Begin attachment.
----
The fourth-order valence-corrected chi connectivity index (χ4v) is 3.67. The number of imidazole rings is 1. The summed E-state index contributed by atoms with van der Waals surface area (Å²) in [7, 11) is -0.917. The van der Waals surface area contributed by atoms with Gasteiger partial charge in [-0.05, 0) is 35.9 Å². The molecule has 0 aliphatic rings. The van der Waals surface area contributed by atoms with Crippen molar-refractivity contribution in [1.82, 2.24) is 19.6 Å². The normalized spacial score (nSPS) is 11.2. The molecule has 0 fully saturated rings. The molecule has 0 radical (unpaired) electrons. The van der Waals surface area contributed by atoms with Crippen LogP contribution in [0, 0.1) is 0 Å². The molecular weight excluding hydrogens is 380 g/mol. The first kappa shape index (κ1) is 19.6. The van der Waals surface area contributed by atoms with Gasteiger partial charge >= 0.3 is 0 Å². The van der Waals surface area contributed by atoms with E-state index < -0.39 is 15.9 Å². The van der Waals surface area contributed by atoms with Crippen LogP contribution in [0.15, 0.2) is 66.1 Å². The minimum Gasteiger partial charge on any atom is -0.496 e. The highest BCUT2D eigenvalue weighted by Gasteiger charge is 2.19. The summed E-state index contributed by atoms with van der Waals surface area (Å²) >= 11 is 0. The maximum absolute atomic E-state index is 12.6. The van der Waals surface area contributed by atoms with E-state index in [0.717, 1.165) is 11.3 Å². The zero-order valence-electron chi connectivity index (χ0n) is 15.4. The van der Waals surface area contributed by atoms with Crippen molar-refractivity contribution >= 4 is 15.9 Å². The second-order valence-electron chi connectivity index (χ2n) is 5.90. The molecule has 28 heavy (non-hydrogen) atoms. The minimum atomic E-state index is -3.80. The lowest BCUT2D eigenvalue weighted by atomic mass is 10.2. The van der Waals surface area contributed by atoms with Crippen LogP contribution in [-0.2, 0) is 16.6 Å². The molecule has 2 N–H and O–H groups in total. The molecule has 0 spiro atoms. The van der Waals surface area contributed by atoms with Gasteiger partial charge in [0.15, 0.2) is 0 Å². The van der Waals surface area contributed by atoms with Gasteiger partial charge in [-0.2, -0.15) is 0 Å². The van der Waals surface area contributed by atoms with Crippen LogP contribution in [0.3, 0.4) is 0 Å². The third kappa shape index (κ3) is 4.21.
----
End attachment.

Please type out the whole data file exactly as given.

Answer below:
The fourth-order valence-corrected chi connectivity index (χ4v) is 3.67. The number of imidazole rings is 1. The summed E-state index contributed by atoms with van der Waals surface area (Å²) in [7, 11) is -0.917. The van der Waals surface area contributed by atoms with Gasteiger partial charge in [-0.05, 0) is 35.9 Å². The molecule has 0 aliphatic rings. The van der Waals surface area contributed by atoms with Crippen molar-refractivity contribution in [1.82, 2.24) is 19.6 Å². The normalized spacial score (nSPS) is 11.2. The molecule has 0 fully saturated rings. The molecule has 0 radical (unpaired) electrons. The van der Waals surface area contributed by atoms with Crippen LogP contribution in [0, 0.1) is 0 Å². The molecular weight excluding hydrogens is 380 g/mol. The first kappa shape index (κ1) is 19.6. The van der Waals surface area contributed by atoms with Gasteiger partial charge >= 0.3 is 0 Å². The van der Waals surface area contributed by atoms with E-state index < -0.39 is 15.9 Å². The van der Waals surface area contributed by atoms with Crippen LogP contribution in [0.15, 0.2) is 66.1 Å². The minimum Gasteiger partial charge on any atom is -0.496 e. The highest BCUT2D eigenvalue weighted by Gasteiger charge is 2.19. The summed E-state index contributed by atoms with van der Waals surface area (Å²) >= 11 is 0. The maximum absolute atomic E-state index is 12.6. The van der Waals surface area contributed by atoms with E-state index in [0.717, 1.165) is 11.3 Å². The zero-order valence-electron chi connectivity index (χ0n) is 15.4. The van der Waals surface area contributed by atoms with Crippen molar-refractivity contribution >= 4 is 15.9 Å². The second-order valence-electron chi connectivity index (χ2n) is 5.90. The molecule has 28 heavy (non-hydrogen) atoms. The minimum atomic E-state index is -3.80. The lowest BCUT2D eigenvalue weighted by atomic mass is 10.2. The van der Waals surface area contributed by atoms with Crippen LogP contribution in [-0.2, 0) is 16.6 Å². The molecule has 2 N–H and O–H groups in total. The molecule has 0 spiro atoms. The van der Waals surface area contributed by atoms with Gasteiger partial charge in [0.15, 0.2) is 0 Å². The van der Waals surface area contributed by atoms with Gasteiger partial charge in [-0.2, -0.15) is 0 Å². The van der Waals surface area contributed by atoms with Crippen LogP contribution in [0.3, 0.4) is 0 Å². The third kappa shape index (κ3) is 4.21.